I do think the idea is cool, but I also think, from personal experience, that you need to be brutally honest with yourself when it comes to your motivations for going, and how you will react if you don't find what you're looking for.
post #10 of 23
Are you kidding? Your husband is on board? GO FOR IT!!!! You are miserable HERE and there is no way for you to improve. What have you got to loose?
post #11 of 23

Hard to be selfish

If your husband is okay with it. One flesh one bliss baby.
post #12 of 23
Quote:
Originally Posted by Annie Mac View Post
Question: can you actually live in a little village like that one you want to be in, and have your husband be near enough a large enough city to work? I'm assuming your husband qualifies for a working visa, or is an EU citizen?

Also (and I don't say this to be mean, but I've definitely BTDT...obviously some common characteristic shared among English Majors/teachers with artistic tendencies that live on the West Coast and have their children young, lol): how will you feel if you don't find exactly what you're looking for? It seems to me you're going in with some very specific ideas. A village, a sense of community....are you really more likely to find the sense of community in a place where you're an outsider? If it's exploration you're after, great! But if it's belonging? I don't know, maybe you'll get luckier than me, but after traipsing around for the last 20 years (with my then young daughter in tow) looking for that elusive sense of community, I've *finally* figured out that the Island is my home, and that if you want community, you need to create it. You can do that anywhere. (Granted, Vancouver does seem to be a particularly cold city in that aspect).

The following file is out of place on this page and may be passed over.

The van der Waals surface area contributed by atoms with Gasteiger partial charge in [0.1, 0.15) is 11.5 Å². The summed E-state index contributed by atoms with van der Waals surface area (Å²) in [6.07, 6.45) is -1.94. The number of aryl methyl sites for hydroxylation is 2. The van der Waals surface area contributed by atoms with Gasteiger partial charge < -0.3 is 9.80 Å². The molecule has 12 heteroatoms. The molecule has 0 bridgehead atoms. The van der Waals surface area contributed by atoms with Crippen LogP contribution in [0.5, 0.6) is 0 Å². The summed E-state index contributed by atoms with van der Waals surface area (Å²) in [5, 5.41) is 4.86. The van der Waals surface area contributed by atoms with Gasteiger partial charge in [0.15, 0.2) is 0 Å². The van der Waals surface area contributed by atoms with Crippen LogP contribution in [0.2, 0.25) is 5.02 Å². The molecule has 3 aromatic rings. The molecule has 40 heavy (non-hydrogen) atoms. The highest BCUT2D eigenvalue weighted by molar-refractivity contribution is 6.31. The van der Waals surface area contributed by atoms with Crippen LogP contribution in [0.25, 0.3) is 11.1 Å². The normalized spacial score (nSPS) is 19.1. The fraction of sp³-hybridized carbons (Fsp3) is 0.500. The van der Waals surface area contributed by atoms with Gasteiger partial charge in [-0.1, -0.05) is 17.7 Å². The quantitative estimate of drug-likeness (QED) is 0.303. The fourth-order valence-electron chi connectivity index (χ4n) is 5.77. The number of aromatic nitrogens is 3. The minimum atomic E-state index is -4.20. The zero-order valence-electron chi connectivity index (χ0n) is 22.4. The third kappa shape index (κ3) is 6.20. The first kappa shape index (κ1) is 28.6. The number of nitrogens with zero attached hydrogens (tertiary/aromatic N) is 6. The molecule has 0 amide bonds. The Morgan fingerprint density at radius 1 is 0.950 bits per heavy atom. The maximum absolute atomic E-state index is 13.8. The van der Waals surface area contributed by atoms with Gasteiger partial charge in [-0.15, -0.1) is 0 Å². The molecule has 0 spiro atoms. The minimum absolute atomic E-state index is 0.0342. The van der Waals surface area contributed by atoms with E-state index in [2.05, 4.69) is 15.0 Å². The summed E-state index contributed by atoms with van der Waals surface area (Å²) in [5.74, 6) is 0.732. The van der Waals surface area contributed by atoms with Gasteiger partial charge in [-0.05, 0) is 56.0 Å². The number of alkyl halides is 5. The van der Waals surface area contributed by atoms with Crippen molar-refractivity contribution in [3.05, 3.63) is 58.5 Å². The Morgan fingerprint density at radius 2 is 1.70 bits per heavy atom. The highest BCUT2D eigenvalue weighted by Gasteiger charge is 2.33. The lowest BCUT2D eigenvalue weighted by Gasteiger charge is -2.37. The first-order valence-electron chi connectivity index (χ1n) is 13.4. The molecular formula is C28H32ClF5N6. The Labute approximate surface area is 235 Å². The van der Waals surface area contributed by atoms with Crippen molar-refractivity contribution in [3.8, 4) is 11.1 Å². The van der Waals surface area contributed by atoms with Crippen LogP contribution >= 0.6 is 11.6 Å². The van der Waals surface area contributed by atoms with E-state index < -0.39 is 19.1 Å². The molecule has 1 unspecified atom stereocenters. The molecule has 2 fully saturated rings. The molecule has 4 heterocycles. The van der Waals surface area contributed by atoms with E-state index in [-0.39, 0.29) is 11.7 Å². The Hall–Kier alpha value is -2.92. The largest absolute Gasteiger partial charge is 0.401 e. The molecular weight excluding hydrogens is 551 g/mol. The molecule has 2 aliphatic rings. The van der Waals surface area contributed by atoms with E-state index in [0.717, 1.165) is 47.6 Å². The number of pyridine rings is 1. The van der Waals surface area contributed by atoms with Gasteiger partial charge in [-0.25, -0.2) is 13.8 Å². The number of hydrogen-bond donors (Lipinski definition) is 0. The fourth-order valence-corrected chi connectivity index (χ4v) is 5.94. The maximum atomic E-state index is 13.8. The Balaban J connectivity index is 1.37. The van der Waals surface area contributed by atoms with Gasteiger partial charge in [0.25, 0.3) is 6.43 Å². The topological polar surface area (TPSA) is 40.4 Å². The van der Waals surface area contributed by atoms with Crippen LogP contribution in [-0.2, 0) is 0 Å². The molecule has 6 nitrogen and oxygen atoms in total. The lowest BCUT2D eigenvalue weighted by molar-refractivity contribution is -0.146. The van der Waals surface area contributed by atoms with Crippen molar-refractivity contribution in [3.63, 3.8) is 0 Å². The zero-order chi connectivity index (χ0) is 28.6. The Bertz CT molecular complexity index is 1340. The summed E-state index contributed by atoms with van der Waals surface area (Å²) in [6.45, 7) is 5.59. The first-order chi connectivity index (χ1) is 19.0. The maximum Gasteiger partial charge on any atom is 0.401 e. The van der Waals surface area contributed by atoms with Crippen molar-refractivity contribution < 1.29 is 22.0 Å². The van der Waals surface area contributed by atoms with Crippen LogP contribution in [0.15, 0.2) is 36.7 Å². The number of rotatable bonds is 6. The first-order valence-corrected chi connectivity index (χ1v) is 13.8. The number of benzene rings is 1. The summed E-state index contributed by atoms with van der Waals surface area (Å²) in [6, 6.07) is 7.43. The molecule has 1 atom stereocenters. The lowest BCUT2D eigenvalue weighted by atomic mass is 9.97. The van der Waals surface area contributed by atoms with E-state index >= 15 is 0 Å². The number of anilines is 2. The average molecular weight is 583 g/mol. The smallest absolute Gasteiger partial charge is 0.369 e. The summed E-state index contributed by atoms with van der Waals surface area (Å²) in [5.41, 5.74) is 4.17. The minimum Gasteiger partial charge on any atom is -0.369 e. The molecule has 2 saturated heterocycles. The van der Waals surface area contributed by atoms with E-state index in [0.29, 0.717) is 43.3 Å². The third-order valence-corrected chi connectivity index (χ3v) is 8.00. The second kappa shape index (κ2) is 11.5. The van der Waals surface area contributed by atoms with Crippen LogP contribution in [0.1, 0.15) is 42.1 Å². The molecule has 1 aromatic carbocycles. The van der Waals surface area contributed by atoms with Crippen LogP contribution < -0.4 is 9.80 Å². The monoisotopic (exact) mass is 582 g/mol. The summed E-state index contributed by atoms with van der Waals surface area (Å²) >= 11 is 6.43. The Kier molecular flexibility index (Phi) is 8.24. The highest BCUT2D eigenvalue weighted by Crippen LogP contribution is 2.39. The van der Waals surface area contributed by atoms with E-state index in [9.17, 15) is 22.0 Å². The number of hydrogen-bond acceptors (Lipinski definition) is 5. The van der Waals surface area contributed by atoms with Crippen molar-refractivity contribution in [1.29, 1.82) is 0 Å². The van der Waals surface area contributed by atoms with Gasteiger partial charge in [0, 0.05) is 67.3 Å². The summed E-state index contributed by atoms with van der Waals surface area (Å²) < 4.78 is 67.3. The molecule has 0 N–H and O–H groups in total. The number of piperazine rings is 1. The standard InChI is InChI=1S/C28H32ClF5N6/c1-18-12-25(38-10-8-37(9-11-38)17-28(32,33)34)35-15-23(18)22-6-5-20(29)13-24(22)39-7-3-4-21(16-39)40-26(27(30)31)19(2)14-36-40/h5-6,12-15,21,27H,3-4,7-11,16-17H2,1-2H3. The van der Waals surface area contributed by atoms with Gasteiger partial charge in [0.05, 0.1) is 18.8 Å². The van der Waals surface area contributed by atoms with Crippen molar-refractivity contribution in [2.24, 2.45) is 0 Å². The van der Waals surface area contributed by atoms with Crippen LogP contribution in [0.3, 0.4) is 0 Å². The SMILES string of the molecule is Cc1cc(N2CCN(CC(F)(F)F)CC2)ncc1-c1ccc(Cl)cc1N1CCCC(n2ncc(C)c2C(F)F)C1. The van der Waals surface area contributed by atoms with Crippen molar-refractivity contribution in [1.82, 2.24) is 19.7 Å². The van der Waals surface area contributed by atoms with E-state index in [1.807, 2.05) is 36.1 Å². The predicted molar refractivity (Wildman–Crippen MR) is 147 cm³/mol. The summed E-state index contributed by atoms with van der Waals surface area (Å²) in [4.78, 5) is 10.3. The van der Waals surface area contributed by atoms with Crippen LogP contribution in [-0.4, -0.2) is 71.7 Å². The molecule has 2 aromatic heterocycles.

I do think the idea is cool, but I also think, from personal experience, that you need to be brutally honest with yourself when it comes to your motivations for going, and how you will react if you don't find what you're looking for.
In England, unlike in America, it's very easy to work in a large city but escape to a lovely little village only minutes away. Rather than the large urban sprawl we see in the states, the cities are more concentrated, surrounded by lots of farmland dotted with little villages throughout. We live in a relatively large city but it takes only moments to be out in the countryside. This is one of my favorite things about England.

As for belonging, and really feeling home here, that's a highly individual experience. I've known more than one family to move here with high hopes but the reality just doesn't match. And that's fine - you can't really know until you get here, and uncertainty isn't a good reason to not try something. Also, it takes time to adjust - I've spent most of this last year adjusting, and I'm just finally getting to a place where I feel like I actually live here rather than just visiting! I do love it here, but I also have pangs of homesickness sometimes. That's normal, too.